Yeah so we realized those problems and when we wrote the pseudo code we have stuff to compensate.

Let front ultrasonic sensor be a, right sensor be b, rear c, right d.

Since each half of the field is a square, a+c+length=b+d+width

Can be used to validate our data. Accelerometer is used whenever the data from the ultrasonics is invalid.

Similarly, when that is true the robot angle is equal to 90-arcsin(27/(a+c))

I imagine it like having your eyes closes and navigating. Whenever the data validates it is like opening your eyes for a second.

I’ve tried using the accelrometer a couple of years ago just for this purpose, and I can tell you that the noise will far exceed any change caused by movement. But, if you are set on it, you should research some better methods for double integration; the traditional method has way too much error on its own.

The idea is to use a polynomial to approximate the function, rather than a flat rectangle or trapazoid as one learns in high school calculus. If you have any questions, I can help. I don’t see the accelerometer working without something like this, since the error for the integration alone will be too high, let alone error from the reading (it is only meant to tell you the direction of gravity, nothing more!)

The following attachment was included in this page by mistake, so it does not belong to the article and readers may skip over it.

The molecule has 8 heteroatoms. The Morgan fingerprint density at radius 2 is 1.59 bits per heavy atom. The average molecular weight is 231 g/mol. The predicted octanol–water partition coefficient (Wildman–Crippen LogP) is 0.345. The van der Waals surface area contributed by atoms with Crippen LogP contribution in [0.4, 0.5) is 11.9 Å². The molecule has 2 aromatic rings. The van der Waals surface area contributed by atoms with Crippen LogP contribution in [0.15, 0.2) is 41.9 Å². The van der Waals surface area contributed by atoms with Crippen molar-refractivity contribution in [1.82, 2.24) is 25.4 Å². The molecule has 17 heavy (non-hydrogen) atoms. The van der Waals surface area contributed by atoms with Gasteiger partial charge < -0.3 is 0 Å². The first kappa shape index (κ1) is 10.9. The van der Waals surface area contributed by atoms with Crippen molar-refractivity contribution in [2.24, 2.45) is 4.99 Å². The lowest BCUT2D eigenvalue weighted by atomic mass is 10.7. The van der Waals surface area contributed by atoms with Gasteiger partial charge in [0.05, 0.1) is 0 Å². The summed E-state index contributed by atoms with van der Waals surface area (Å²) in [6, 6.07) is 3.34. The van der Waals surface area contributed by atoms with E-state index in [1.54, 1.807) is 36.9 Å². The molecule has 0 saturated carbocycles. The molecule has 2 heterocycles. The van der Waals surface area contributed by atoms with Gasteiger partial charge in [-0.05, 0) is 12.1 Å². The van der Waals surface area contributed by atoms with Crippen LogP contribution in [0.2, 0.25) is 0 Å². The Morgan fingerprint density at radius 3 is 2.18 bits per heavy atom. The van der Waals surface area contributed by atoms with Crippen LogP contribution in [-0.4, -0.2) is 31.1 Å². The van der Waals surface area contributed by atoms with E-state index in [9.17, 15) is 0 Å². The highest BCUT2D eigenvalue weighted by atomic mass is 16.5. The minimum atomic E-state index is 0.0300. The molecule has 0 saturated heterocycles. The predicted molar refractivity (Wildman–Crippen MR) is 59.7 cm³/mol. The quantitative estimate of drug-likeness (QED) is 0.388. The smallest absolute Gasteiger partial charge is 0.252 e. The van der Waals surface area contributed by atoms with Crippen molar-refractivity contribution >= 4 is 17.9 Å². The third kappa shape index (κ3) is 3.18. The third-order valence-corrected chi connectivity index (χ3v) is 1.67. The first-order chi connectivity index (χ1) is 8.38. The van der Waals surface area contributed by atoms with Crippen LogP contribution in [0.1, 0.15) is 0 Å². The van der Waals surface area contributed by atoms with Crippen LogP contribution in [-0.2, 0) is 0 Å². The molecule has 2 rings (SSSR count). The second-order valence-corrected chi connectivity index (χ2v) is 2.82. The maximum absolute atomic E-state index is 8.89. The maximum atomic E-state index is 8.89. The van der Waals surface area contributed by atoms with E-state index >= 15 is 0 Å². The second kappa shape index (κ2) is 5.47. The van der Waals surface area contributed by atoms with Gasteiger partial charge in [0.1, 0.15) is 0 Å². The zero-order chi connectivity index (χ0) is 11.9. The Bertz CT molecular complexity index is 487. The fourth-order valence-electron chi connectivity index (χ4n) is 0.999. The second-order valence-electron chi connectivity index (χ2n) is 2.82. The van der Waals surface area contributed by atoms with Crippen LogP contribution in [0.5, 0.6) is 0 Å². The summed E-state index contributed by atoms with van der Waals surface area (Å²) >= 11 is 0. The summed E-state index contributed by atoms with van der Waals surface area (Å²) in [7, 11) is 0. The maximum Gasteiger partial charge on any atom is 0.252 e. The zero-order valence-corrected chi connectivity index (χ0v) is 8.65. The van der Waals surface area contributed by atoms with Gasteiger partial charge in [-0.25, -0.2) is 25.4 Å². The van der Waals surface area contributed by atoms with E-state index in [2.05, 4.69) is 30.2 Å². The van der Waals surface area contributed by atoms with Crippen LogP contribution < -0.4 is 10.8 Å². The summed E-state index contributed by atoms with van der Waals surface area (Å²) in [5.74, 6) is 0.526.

Also, the mentor on my team who deals with such things has had trouble getting the kit ultrasonic sensors to go more than ~20 feet, iirc. You will need to find some high quality ones for that to work.

By no means do I have my heart set on this method. Has anyone gotten the camera working from ~30ft? (with detection of angle and distance?). Is there any way I can measure or see the issues with the accelerometer?

If you want to measure distance from 30ft, you could track the two center rectangles. To center the image, you could take the average of the x-axis centers of mass for the two rectangles. To measure distance, you can measure the difference between the center’s of mass since the distance between the two rectangles is constant (they’ll be closer together at farther distances and farther apart at closer distances).

This might be relatively accurate if you’re in the center of the field (middle of 27ft) or just a few feet from center. However, you will probably have distance and centering errors when you get too far off center.

If you are only varying the angle of your ball shooter, you probably won’t find a shooter speed that works at both close and far distances (at least not for consistency I would think). You could also potentially vary the firing speed and keep a constant firing angle.

• Bryce

I would imagine that the vision tracking would have difficulty when it is off center. If it is off center the robot would appear to be farther away.

So, there is no currently known way of tracking the center upper hoop from any point on the field?

My code finds the position of the robot and its orientation from a single target, at any position on the field. I am working on multiple target tracking, which will be more accurate.